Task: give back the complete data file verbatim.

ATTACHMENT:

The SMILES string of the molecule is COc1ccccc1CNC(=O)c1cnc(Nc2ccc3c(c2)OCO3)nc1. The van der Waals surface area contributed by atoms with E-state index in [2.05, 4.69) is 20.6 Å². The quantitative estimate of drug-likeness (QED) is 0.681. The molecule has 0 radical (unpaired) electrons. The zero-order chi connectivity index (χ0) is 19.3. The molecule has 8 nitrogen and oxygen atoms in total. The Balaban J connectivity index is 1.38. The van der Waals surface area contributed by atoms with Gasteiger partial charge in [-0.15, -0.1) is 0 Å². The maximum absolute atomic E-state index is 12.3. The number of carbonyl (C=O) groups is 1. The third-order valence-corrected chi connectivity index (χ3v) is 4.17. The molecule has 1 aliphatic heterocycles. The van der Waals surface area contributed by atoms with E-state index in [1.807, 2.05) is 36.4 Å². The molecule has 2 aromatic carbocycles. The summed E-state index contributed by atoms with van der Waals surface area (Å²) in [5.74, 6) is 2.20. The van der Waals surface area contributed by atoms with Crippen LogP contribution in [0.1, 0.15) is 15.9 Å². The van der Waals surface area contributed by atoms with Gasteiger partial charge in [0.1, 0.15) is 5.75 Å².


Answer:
The SMILES string of the molecule is COc1ccccc1CNC(=O)c1cnc(Nc2ccc3c(c2)OCO3)nc1. The van der Waals surface area contributed by atoms with E-state index in [2.05, 4.69) is 20.6 Å². The quantitative estimate of drug-likeness (QED) is 0.681. The molecule has 0 radical (unpaired) electrons. The zero-order chi connectivity index (χ0) is 19.3. The molecule has 8 nitrogen and oxygen atoms in total. The Balaban J connectivity index is 1.38. The van der Waals surface area contributed by atoms with Gasteiger partial charge in [-0.15, -0.1) is 0 Å². The maximum absolute atomic E-state index is 12.3. The number of carbonyl (C=O) groups is 1. The third-order valence-corrected chi connectivity index (χ3v) is 4.17. The molecule has 1 aliphatic heterocycles. The van der Waals surface area contributed by atoms with E-state index in [1.807, 2.05) is 36.4 Å². The molecule has 2 aromatic carbocycles. The summed E-state index contributed by atoms with van der Waals surface area (Å²) in [5.74, 6) is 2.20. The van der Waals surface area contributed by atoms with Crippen LogP contribution in [0.1, 0.15) is 15.9 Å². The van der Waals surface area contributed by atoms with Gasteiger partial charge in [0.1, 0.15) is 5.75 Å².